church a priority, for giving good advice even when I didn't listen,
for loving me. I love you very much, Dad. Happy Father's Day!
June 06, 2007
June 02, 2007
8:10 Scrounge around feeling for a working flashlight.
8:14 Give up hope of ever finding a working flashlight, scrounge around for matches and a candle that still has a wick.
8:19 Light said candle.
8:22 Put ice on finger-burn from lighting too-short jar candle.
8:26 Look up phone number for electric company.
8:31 Go on "blind man's bluff" scavenger hunt for glasses so I can see telephone number to electric company.
8:33 Call electric company and report power outage.
8:34 Press "1", say "yes". Press "2" , punch in phone number. Repeat.
8:42 Attempt to read by candlelight.
8:45 Realize "It was the pest of fines, it was the worms of fines" is probably not the first line of "A Tale of Two Cities" so scrounge around Kevin's bedside looking for booklight, since candlelight is not cutting it with my 40-something eyesight.
8:57 Get distracted and beat on drumset in the dark for five minutes. Hit rims more than heads.
9:03 Call back electric company to check on status of my service - they are aware of problem.
9:11 Remember Kacey left her laptop here!
9:18 Pop "Runaway Bride" into laptop. Watch until Richard Gere gets hair tye-dyed like a clown before screen goes blank and battery dies.
9:34 Wash black tank top in sink and hang in shower to dry.
9:41 Set candle in fridge looking for something to eat.
9:44 Decide to make tea from hot sink water.
9:47 Decide to dump out tea made from hot sink water.
9:48 Call electric company a third time. They report electricity is back on.
9:49 I report it is not.
9:53 Look out windows to see distant neighbors sitting in air-conditioned, brightly-lit rooms watching end of "Minority Report" on ABC.
10:00 Call mom so somebody will know I'm sitting alone in the dark and feel sorry for me.
10:15 Clean out purse
10:23 Carry candle outside to light way to car.
10:24 Drive to office, noting the rest of my neighborhood is lit up like a holiday movie starring Chevy Chase.
10:35 Review middle school Bible lesson for tomorrow.
10: 50 Call electric company a fourth time. They report "a crew is currently on site attempting to restore power." Sure.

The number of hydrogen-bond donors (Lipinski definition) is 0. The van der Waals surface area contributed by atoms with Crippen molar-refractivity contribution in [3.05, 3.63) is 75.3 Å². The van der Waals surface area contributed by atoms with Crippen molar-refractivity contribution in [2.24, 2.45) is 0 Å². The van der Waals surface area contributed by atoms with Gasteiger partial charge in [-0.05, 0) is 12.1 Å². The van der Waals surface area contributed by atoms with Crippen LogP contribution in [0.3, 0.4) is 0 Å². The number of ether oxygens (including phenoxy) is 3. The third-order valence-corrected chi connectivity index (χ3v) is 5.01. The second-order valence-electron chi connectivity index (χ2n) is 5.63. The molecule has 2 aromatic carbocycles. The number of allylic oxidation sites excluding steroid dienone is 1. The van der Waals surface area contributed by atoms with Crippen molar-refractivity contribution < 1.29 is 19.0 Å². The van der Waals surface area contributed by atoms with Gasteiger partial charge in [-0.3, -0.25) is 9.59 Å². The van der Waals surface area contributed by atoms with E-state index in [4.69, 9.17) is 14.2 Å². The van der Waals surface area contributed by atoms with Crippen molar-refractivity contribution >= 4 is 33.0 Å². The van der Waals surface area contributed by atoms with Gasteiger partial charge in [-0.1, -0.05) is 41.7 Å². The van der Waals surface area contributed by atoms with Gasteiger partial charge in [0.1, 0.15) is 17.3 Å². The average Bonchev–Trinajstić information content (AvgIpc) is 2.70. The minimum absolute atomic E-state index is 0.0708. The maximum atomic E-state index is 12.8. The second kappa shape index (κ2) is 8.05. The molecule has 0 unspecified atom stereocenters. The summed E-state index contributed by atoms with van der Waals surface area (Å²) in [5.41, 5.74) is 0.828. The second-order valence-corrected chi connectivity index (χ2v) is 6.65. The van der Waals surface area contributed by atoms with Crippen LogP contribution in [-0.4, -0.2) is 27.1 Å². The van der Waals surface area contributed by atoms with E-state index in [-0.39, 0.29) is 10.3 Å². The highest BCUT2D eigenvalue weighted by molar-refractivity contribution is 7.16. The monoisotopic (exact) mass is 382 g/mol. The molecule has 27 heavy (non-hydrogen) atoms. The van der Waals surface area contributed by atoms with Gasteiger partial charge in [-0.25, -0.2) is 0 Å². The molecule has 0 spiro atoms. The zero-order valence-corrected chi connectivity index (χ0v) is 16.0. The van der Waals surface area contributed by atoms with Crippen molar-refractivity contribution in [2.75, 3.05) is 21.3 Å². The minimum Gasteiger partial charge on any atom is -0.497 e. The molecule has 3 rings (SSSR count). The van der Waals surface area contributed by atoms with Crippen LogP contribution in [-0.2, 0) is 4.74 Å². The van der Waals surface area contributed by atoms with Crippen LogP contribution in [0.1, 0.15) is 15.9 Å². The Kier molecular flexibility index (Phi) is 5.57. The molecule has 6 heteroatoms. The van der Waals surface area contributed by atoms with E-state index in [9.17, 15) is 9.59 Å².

10:58 Blog and whine.
11:15 Check email and eBay auctions.
11: 30 Edit whiny blog.
11:37 Go back home and hope power is on so I can go to bed.
May 29, 2007
My husband, on the other hand, spends almost every waking not-at-work minute outside. He comes in the house after dark to eat and sleep. If he's not working with his horses, he is cutting down trees, or disking up fields, or hauling hay, or chopping firewood, or . . . you name it.
So, he comes in from the mailbox the other day, the latest edition of "Saddle Boy" magazine in hand, proclaiming, "I have found a place for us to go on vacation!"
I glance at him skeptically over the top rim of my reading glasses. One, because we never go on vacation, and two, because we never agree on anything, much less recreation.
"No, I'm serious," he assures me.
I'm in a good mood, so I bite.
He proceeds to describe what, to me, has the vacation appeal of Yemen and ranks right above Chinese Water Torture on the fun-o-meter: a working dude ranch. Now, I've seen "City Slickers", thank you very much, and there ends the extent of my interest in Big Sky Country and, for that matter, Jack Palance's acting career.
So, once again I glance at him over the top rim of my glasses. This time with less skepticism and more sarcasm, "Are you kidding?"
He then conveys all the perks: You get to work with horses, cut down trees, disk up fields, haul hay, chop firewood, and, if you're lucky enough to have double-X chromosomes, you also get to help fix the chow! And, let us not forget - YOU get to pay THEM for the experience! The cowboy cannot seem to grasp the concept that THIS IS NOT A VACATION. Not for a sane person. But to him it sounds like heaven. To me it sounds distinctly like something I plan to do right after I go ice-skating with satan . . .